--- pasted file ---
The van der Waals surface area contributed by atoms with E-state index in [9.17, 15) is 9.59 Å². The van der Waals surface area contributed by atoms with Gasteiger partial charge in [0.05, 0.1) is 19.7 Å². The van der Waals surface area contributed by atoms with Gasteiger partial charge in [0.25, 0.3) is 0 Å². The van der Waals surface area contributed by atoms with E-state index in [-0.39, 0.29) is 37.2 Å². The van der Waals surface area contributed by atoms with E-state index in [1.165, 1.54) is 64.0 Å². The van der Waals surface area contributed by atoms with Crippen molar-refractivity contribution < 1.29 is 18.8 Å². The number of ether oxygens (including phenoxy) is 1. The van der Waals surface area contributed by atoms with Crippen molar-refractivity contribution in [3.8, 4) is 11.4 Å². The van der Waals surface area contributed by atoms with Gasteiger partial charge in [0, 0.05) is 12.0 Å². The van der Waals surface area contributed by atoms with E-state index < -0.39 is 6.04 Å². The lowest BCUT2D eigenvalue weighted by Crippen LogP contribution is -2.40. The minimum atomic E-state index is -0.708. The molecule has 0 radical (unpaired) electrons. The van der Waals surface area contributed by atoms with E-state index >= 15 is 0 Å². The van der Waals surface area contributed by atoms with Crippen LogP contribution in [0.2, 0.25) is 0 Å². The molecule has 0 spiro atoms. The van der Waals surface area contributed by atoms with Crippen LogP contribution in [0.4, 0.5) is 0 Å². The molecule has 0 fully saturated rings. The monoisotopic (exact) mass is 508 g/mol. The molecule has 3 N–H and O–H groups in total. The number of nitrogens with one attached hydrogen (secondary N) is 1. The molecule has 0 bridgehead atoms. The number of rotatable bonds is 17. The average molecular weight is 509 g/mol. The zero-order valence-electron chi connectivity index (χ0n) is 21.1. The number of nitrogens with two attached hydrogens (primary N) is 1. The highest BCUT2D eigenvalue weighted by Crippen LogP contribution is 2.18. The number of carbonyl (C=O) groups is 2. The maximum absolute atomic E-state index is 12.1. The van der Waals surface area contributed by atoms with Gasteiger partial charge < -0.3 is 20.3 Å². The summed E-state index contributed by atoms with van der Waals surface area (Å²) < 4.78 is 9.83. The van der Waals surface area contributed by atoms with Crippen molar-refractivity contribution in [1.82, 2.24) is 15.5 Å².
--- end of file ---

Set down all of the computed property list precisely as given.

The van der Waals surface area contributed by atoms with E-state index in [9.17, 15) is 9.59 Å². The van der Waals surface area contributed by atoms with Gasteiger partial charge in [0.05, 0.1) is 19.7 Å². The van der Waals surface area contributed by atoms with Gasteiger partial charge in [0.25, 0.3) is 0 Å². The van der Waals surface area contributed by atoms with E-state index in [-0.39, 0.29) is 37.2 Å². The van der Waals surface area contributed by atoms with E-state index in [1.165, 1.54) is 64.0 Å². The van der Waals surface area contributed by atoms with Crippen molar-refractivity contribution < 1.29 is 18.8 Å². The number of ether oxygens (including phenoxy) is 1. The van der Waals surface area contributed by atoms with Crippen molar-refractivity contribution in [3.8, 4) is 11.4 Å². The van der Waals surface area contributed by atoms with Gasteiger partial charge in [0, 0.05) is 12.0 Å². The van der Waals surface area contributed by atoms with E-state index < -0.39 is 6.04 Å². The lowest BCUT2D eigenvalue weighted by Crippen LogP contribution is -2.40. The minimum atomic E-state index is -0.708. The molecule has 0 radical (unpaired) electrons. The van der Waals surface area contributed by atoms with E-state index >= 15 is 0 Å². The van der Waals surface area contributed by atoms with Crippen LogP contribution in [0.2, 0.25) is 0 Å². The molecule has 0 spiro atoms. The van der Waals surface area contributed by atoms with Crippen LogP contribution in [0.4, 0.5) is 0 Å². The molecule has 0 fully saturated rings. The monoisotopic (exact) mass is 508 g/mol. The molecule has 3 N–H and O–H groups in total. The number of nitrogens with one attached hydrogen (secondary N) is 1. The molecule has 0 bridgehead atoms. The number of rotatable bonds is 17. The average molecular weight is 509 g/mol. The zero-order valence-electron chi connectivity index (χ0n) is 21.1. The number of nitrogens with two attached hydrogens (primary N) is 1. The highest BCUT2D eigenvalue weighted by Crippen LogP contribution is 2.18. The number of carbonyl (C=O) groups is 2. The maximum absolute atomic E-state index is 12.1. The van der Waals surface area contributed by atoms with Gasteiger partial charge < -0.3 is 20.3 Å². The summed E-state index contributed by atoms with van der Waals surface area (Å²) < 4.78 is 9.83. The van der Waals surface area contributed by atoms with Crippen molar-refractivity contribution in [1.82, 2.24) is 15.5 Å².